Saturday, August 01, 2009


Don't buy a Kindle... unless you're comfortable with someone from Amazon coming into your house and taking anything you have ever"purchased" from them. I should pause here to say that if you've never heard of a Kindle, you probably don't need to worry. The Kindle is an electronic book the size of a paperback novel. You load it with books like the iPod is loaded with music. And you can read the books over and over and even make notes. What is even less known about the Kindle is that what Amazon giveth, Amazon can taketh away. You don't really buy books for the Kindle, you lease them.

It is delightfully ironic that the object in question in a lawsuit recently filed against Amazon is the book "1984". High school student Justin Gawronski thought he owned the copy of "1984" that resided on his Kindle, enough so to actually keep notes son the Kindle as well. Then one day "POOF" goes the book. I suppose that anyone who wants one of my books can bust down the front door and, at gunpoint, have anything they want. But somehow taking something from me through the Internet seems downright creepy. Can you imagine Justin telling his teacher, "Amazon ate my homework.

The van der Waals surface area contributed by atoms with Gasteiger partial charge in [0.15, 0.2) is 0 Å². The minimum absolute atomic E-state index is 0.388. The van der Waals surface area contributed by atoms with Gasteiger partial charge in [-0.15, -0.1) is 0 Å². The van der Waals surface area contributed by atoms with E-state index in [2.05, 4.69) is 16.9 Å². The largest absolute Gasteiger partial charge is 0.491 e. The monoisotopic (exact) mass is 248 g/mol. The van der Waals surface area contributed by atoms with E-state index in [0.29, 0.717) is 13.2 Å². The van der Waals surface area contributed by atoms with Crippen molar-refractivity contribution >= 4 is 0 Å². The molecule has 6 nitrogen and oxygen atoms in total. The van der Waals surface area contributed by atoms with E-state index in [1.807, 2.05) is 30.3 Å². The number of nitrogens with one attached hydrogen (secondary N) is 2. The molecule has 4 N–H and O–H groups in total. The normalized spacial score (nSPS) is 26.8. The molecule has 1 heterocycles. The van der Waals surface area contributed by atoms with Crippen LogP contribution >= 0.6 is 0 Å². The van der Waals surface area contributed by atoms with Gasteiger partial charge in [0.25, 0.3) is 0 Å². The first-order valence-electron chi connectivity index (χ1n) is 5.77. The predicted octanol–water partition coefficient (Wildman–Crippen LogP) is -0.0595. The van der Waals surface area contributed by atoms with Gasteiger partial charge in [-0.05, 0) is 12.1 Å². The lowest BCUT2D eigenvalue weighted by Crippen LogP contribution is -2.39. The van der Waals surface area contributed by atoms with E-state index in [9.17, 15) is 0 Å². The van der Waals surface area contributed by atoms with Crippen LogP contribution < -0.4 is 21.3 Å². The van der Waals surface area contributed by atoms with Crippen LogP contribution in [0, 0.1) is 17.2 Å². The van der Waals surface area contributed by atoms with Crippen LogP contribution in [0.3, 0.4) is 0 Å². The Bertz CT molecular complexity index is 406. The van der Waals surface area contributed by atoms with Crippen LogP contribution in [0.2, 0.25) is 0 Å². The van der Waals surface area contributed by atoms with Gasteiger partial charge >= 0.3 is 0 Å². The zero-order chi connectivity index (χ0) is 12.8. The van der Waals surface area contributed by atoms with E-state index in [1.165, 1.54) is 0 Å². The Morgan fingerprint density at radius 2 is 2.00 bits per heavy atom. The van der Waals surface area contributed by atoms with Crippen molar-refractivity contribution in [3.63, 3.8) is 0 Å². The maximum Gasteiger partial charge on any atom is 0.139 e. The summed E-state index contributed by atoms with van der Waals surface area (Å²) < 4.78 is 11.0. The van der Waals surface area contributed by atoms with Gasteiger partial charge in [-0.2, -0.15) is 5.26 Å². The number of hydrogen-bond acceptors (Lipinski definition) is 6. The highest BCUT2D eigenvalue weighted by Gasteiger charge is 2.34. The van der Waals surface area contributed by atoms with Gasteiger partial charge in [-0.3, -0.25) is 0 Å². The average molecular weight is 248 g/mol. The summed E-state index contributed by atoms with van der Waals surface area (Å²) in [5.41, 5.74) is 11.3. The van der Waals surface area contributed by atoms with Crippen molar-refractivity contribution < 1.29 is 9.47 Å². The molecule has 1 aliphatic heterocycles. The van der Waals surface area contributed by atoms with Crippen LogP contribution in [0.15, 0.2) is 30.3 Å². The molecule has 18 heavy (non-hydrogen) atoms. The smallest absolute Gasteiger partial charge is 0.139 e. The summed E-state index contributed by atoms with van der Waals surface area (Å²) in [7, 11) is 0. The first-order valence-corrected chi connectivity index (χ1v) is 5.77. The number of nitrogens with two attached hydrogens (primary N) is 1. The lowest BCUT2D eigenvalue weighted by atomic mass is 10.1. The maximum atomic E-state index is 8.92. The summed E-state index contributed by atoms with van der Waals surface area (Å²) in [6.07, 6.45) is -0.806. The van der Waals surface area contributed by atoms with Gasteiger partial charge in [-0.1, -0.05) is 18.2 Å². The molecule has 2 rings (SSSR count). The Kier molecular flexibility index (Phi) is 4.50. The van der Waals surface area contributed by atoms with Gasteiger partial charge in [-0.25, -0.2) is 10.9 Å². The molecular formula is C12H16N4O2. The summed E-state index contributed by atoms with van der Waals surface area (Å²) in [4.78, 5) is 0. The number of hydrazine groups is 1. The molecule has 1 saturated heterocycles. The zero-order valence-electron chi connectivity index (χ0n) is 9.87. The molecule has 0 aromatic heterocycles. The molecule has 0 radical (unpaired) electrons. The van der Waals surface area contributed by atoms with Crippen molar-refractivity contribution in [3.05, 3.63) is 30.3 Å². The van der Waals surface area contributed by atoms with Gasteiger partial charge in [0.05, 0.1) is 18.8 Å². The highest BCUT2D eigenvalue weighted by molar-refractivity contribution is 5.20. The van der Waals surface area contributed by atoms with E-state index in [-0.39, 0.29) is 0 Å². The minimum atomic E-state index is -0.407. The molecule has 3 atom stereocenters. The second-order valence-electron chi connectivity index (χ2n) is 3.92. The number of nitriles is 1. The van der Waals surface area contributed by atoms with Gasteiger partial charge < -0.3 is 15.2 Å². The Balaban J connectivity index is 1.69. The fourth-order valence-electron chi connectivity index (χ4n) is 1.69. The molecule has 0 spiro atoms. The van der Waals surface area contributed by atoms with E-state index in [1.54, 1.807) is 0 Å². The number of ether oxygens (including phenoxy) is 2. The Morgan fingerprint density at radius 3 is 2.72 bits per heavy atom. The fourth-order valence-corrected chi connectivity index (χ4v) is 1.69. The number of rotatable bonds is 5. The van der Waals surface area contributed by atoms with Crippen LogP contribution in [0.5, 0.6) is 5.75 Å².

Of course, if Amazon can delete a book they can amend it just as well. What is to stop a government from "cleaning up" a book it finds offensive or getting too close to the truth? No, I think it is much safer to buy a real book and put it on a real shelf.

1 comment:

  1. I'm confused by the news article's comment that the copies were unauthorized. By whom? Did they not have copyright permission to make the book available digitally? If those had been print books who would have paid what penalty? Incidentally, I don't see how you can have the full power to download books instantaneously without the risk of having them removed. (Unless, you add a seperate drive to a kindle that is not always connected online. Hotwiring something like that is probably possible, but I don't have those skills.)